By Maureen Caro, FNP-BC, Family Nurse Practitioner at Health Partnership Clinic
HIV (human immunodeficiency virus) care is a subject near and dear to my heart. I was born in the 1980s, and the history of this illness interweaves with my life. I decided to become a nurse in the early 2000s when anti-retroviral therapy was still very new. My final paper for undergrad discussed how to handle the first diagnosis of HIV in a family. HIV stigma is extremely real and affects how people will trust you to provide their care.
As a provider, you must be very sensitive to cultural issues while also impressing on people how life-changing therapy is for this illness. Many people still think of HIV/AIDS as the death sentence that it was in my childhood. Many others have incorrect ideas of their own levels of risk. Everyone on earth is at risk for this illness, in one way or another. The only way that we can control this illness is by discussing it honestly. Silence literally kills.
First, we need to discuss particular people at risk.
Ethnicity, sexual orientation, gender identity—all of these conspire to make certain populations at risk. I was shocked to find that there is a 50 percent lifetime risk of HIV of black men who have sex with men (MSM). White MSM also have increased risk, as opposed to heterosexual couples. Some sexual activity is riskier than others. Receptive anal sex is the highest risk, followed by receptive vaginal intercourse. Women who have sex with women (WSW) HIV transmission is practically nonexistent. Condom use and other barrier methods like dental dams can dramatically decrease risk. Condoms should be used for all kinds of sex.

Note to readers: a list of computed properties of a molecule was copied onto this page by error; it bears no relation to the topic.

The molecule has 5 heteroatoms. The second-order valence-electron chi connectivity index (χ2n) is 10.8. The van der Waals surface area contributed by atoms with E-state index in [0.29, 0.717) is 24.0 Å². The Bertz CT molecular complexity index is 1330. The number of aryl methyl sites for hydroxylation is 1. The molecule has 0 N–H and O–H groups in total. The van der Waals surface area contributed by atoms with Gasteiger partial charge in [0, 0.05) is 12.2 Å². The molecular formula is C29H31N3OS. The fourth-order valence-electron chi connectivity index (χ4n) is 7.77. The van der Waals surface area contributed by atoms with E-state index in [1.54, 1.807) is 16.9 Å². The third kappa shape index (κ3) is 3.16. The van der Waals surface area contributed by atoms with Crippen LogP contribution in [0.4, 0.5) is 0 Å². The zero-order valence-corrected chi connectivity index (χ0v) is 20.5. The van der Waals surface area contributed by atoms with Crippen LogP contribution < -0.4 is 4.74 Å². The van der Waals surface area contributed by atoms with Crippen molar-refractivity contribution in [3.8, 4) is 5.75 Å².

Injection drug use is also a huge cause for initial infection.
Needle exchange programs and harm reduction strategies can help. Mother-baby transmission (perinatal) is becoming increasingly rare as HIV screening is routine, and anti-retroviral therapy during pregnancy is increasingly effective at preventing perinatal infection.
One of the most exciting things to come along is the PrEP – Pre-exposure Prophylaxis. This means people at increased risk of HIV take a low dose of antiviral therapy as a form of prevention.
The numbers of new HIV infections that we can prevent this way is staggering. It decreases risk of sexual transmission by 99 percent and of injection drug use by 74 percent. MSM, sex workers, people who use injection drugs and those in a relationship with a HIV-positive person are all eligible for this therapy.
Attaining stable antiviral levels in the blood mean that with every exposure, there is enough medication in your system that with your immune system, will be able to fight off a new infection. It is literally life changing.
HIV is treatable and preventable.
Over the course of my lifetime, I have seen HIV gone from being an unaddressed pandemic and an unspoken terror to being a treatable and preventable chronic illness. HIV care covers many intersecting circles of illness, family relationships, language barriers, stigma and access to care. I am 100 percent committed to my patients receiving respectful and thorough care.
Please set up a visit with myself or my team to discuss your care if you feel that any of this affects you or someone you are close to.
To schedule an appointment at Health Partnership Clinic, call 913-684-2266.